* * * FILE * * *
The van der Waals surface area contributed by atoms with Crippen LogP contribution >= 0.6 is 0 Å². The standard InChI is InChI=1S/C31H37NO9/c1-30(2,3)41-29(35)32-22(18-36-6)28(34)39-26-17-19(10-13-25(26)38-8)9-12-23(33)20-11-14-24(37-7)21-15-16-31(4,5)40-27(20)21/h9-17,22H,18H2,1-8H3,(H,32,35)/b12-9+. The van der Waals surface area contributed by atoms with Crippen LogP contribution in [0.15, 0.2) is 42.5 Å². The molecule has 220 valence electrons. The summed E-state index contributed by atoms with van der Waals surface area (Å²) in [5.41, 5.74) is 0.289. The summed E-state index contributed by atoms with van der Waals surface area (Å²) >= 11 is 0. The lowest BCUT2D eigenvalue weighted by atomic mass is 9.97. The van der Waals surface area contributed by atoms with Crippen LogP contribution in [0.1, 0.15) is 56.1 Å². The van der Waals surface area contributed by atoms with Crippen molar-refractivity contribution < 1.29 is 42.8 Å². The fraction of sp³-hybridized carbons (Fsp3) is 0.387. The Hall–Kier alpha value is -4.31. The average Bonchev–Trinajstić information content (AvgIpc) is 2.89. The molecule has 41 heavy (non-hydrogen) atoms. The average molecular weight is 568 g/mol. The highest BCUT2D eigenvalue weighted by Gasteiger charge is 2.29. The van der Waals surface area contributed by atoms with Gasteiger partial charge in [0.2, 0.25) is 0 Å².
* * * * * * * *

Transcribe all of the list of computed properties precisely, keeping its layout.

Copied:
The van der Waals surface area contributed by atoms with Crippen LogP contribution >= 0.6 is 0 Å². The standard InChI is InChI=1S/C31H37NO9/c1-30(2,3)41-29(35)32-22(18-36-6)28(34)39-26-17-19(10-13-25(26)38-8)9-12-23(33)20-11-14-24(37-7)21-15-16-31(4,5)40-27(20)21/h9-17,22H,18H2,1-8H3,(H,32,35)/b12-9+. The van der Waals surface area contributed by atoms with Crippen LogP contribution in [0.15, 0.2) is 42.5 Å². The molecule has 220 valence electrons. The summed E-state index contributed by atoms with van der Waals surface area (Å²) in [5.41, 5.74) is 0.289. The summed E-state index contributed by atoms with van der Waals surface area (Å²) >= 11 is 0. The lowest BCUT2D eigenvalue weighted by atomic mass is 9.97. The van der Waals surface area contributed by atoms with Crippen LogP contribution in [0.1, 0.15) is 56.1 Å². The van der Waals surface area contributed by atoms with Crippen molar-refractivity contribution < 1.29 is 42.8 Å². The fraction of sp³-hybridized carbons (Fsp3) is 0.387. The Hall–Kier alpha value is -4.31. The average Bonchev–Trinajstić information content (AvgIpc) is 2.89. The molecule has 41 heavy (non-hydrogen) atoms. The average molecular weight is 568 g/mol. The highest BCUT2D eigenvalue weighted by Gasteiger charge is 2.29. The van der Waals surface area contributed by atoms with Gasteiger partial charge in [0.2, 0.25) is 0 Å².